Other Interesting Stuff:
It is believed that “James Barry” started out in life as Margaret Ann Bulkley. She was born around 1789 in Ireland. Not much is known about her childhood, except that when it came time for her elder brother, John Bulkley, to start a career and get married, the family was plunged into poverty. John’s wedding alone cost £1500, not to mention the huge expense of apprenticing him to an attorney. Margaret’s father ended up in prison, and without any help from the ungrateful brother, her mother packed up Margaret and her sister and moved to London in hopes of finding work. We also know that Margaret… (more)
In fact, he actually excelled at mathematics throughout his schooling and even considered becoming a mathematician for a time. This rumor actually started while he was still alive and even showed up in a particular issue of Ripley’s Believe It Or Not. Einstein was shown the article in Ripley’s, which had the title “Greatest living mathematician failed in mathematics.” Beyond the fact that this failure never happened, the other incorrect bit in that article was that Einstein was not a mathematician. Einstein reportedly found the article humorous and remarked: ““I never failed in mathematics… Before I was fifteen I had mastered differential and integral calculus.” (15 was the age in Germany that most qualified students would start to learn calculus.)… (more)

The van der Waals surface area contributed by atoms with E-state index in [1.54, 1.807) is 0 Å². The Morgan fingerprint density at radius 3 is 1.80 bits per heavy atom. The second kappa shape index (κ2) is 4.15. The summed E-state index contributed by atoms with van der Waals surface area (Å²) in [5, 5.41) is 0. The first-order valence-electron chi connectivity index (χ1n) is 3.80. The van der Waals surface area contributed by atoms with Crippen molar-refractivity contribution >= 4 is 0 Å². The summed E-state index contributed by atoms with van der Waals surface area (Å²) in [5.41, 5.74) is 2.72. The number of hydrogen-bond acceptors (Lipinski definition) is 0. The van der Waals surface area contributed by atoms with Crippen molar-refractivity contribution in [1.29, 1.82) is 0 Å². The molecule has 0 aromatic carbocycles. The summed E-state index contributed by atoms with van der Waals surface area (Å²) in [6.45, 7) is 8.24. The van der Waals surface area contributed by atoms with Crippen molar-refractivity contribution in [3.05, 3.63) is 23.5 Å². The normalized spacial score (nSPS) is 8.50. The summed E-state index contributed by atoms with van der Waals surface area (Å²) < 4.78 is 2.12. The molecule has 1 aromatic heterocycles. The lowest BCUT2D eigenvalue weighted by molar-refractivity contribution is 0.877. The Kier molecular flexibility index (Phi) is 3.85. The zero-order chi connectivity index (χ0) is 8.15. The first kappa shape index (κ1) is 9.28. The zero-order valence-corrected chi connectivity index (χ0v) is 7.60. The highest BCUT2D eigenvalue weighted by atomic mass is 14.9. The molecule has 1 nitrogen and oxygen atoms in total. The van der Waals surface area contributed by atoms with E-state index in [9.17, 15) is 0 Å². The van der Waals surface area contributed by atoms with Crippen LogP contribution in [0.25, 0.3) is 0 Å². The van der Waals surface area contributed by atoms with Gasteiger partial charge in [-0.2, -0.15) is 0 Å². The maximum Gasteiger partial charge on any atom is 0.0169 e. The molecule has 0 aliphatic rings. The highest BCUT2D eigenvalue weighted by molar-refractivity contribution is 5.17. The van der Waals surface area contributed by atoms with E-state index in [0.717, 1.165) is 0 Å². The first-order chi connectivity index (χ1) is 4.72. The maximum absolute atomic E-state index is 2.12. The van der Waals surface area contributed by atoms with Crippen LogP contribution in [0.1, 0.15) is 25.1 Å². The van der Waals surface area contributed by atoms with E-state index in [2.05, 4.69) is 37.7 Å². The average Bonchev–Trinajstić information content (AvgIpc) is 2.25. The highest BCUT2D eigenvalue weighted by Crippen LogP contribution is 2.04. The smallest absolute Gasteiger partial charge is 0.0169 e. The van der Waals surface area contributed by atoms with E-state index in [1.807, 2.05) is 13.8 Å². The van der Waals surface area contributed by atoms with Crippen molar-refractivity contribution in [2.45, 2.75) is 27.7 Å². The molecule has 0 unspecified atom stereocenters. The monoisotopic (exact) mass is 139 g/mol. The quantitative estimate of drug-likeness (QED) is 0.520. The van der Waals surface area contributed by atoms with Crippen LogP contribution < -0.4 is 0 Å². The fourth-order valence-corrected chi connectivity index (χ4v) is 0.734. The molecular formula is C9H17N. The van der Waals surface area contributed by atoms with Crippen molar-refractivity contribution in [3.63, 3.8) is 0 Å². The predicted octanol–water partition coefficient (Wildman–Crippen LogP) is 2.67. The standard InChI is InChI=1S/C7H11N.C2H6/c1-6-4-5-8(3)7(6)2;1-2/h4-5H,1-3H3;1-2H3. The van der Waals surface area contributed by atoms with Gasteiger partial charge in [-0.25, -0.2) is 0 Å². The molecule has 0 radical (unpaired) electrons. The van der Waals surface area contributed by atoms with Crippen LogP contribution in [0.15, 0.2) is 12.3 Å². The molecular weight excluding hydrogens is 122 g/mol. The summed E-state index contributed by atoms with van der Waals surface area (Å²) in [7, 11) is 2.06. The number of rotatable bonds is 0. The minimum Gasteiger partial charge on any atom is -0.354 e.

What most people refer to as “tonsils” are known as Palatine tonsils. These are the two large protruding tissues that reside on the sides of the back of your throat. These are actually part of a grouping of lymphoid tissues (tissue that perform different functions for your immune system) known as Waldeyer’s tonsillar ring. Waldeyer’s ring creates a rough circular edge at the opening of our digestive system. Encompassing both the nasopharynx (the space where your nose meets the back of your throat) and the… (more)
Today I found out what causes people to have red hair. It turns out, it is not because they are the spawn of Satan or otherwise evil at heart (Well, supposedly. Everyone knows a group of red-heads known as “The Fire of Rankin”, lead by the Septi Caput Capitis counsel, secretly rules the world in Edinburgh, Scotland; coincidentally this is where most of the “Red Head’s Aren’t Evil” research comes from. Wake Up Sheeple!!!). 😉 In any event, red heads get their distinctive hair color and inability to survive when sunlight hits their skin from being bitten by a vampire, but not having their blood all sucked dry… Or if you want to believe the Septi Caput Capitis funded Edinburgh researchers, it’s because of a little thing called the “Melancortin 1 Receptor” or MC1R for short. Everyone has Melancortin 1 Receptors, but in red heads… (more)